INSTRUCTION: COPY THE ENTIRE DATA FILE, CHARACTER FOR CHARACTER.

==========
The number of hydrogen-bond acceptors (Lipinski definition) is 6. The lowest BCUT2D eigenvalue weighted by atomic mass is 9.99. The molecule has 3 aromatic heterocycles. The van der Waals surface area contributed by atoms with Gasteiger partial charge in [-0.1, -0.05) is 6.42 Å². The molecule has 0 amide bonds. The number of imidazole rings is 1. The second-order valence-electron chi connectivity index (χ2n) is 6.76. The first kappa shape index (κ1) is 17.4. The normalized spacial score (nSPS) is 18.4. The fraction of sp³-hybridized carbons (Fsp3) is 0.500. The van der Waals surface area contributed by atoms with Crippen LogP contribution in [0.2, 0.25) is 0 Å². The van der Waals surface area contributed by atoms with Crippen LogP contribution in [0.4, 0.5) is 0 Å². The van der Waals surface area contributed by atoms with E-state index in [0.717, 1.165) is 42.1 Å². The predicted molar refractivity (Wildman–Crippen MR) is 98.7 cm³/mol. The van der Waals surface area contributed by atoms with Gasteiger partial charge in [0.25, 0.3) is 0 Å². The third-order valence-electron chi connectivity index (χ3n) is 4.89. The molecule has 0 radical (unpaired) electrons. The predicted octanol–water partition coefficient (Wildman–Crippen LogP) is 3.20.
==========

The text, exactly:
The number of hydrogen-bond acceptors (Lipinski definition) is 6. The lowest BCUT2D eigenvalue weighted by atomic mass is 9.99. The molecule has 3 aromatic heterocycles. The van der Waals surface area contributed by atoms with Gasteiger partial charge in [-0.1, -0.05) is 6.42 Å². The molecule has 0 amide bonds. The number of imidazole rings is 1. The second-order valence-electron chi connectivity index (χ2n) is 6.76. The first kappa shape index (κ1) is 17.4. The normalized spacial score (nSPS) is 18.4. The fraction of sp³-hybridized carbons (Fsp3) is 0.500. The van der Waals surface area contributed by atoms with Crippen LogP contribution in [0.2, 0.25) is 0 Å². The van der Waals surface area contributed by atoms with Crippen LogP contribution in [0.4, 0.5) is 0 Å². The van der Waals surface area contributed by atoms with E-state index in [0.717, 1.165) is 42.1 Å². The predicted molar refractivity (Wildman–Crippen MR) is 98.7 cm³/mol. The van der Waals surface area contributed by atoms with Gasteiger partial charge in [0.25, 0.3) is 0 Å². The third-order valence-electron chi connectivity index (χ3n) is 4.89. The molecule has 0 radical (unpaired) electrons. The predicted octanol–water partition coefficient (Wildman–Crippen LogP) is 3.20.